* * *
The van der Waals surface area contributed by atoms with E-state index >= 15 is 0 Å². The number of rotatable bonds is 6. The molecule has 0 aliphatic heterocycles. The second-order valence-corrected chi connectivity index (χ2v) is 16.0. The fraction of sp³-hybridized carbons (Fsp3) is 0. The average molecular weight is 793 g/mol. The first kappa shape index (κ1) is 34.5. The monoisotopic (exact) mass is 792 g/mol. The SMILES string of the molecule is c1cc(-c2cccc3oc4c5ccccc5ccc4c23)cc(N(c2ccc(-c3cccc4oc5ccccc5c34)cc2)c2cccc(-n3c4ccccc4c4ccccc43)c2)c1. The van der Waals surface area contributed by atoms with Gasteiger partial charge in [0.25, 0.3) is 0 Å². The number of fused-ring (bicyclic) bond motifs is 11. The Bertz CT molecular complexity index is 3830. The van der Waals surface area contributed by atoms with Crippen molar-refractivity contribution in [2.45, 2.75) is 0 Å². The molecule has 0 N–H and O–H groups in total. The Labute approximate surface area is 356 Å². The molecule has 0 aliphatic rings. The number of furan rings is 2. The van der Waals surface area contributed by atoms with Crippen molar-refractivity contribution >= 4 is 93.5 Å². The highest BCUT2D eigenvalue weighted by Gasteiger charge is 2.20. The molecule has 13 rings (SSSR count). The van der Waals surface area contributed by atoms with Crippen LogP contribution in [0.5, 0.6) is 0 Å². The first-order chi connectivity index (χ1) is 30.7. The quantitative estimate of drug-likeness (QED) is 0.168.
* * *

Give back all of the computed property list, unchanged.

The van der Waals surface area contributed by atoms with E-state index >= 15 is 0 Å². The number of rotatable bonds is 6. The molecule has 0 aliphatic heterocycles. The second-order valence-corrected chi connectivity index (χ2v) is 16.0. The fraction of sp³-hybridized carbons (Fsp3) is 0. The average molecular weight is 793 g/mol. The first kappa shape index (κ1) is 34.5. The monoisotopic (exact) mass is 792 g/mol. The SMILES string of the molecule is c1cc(-c2cccc3oc4c5ccccc5ccc4c23)cc(N(c2ccc(-c3cccc4oc5ccccc5c34)cc2)c2cccc(-n3c4ccccc4c4ccccc43)c2)c1. The van der Waals surface area contributed by atoms with Gasteiger partial charge in [0.25, 0.3) is 0 Å². The number of fused-ring (bicyclic) bond motifs is 11. The Bertz CT molecular complexity index is 3830. The van der Waals surface area contributed by atoms with Crippen molar-refractivity contribution in [2.45, 2.75) is 0 Å². The molecule has 0 N–H and O–H groups in total. The Labute approximate surface area is 356 Å². The molecule has 0 aliphatic rings. The number of furan rings is 2. The van der Waals surface area contributed by atoms with Crippen molar-refractivity contribution >= 4 is 93.5 Å². The highest BCUT2D eigenvalue weighted by Gasteiger charge is 2.20. The molecule has 13 rings (SSSR count). The van der Waals surface area contributed by atoms with Crippen LogP contribution in [0.5, 0.6) is 0 Å². The first-order chi connectivity index (χ1) is 30.7. The quantitative estimate of drug-likeness (QED) is 0.168.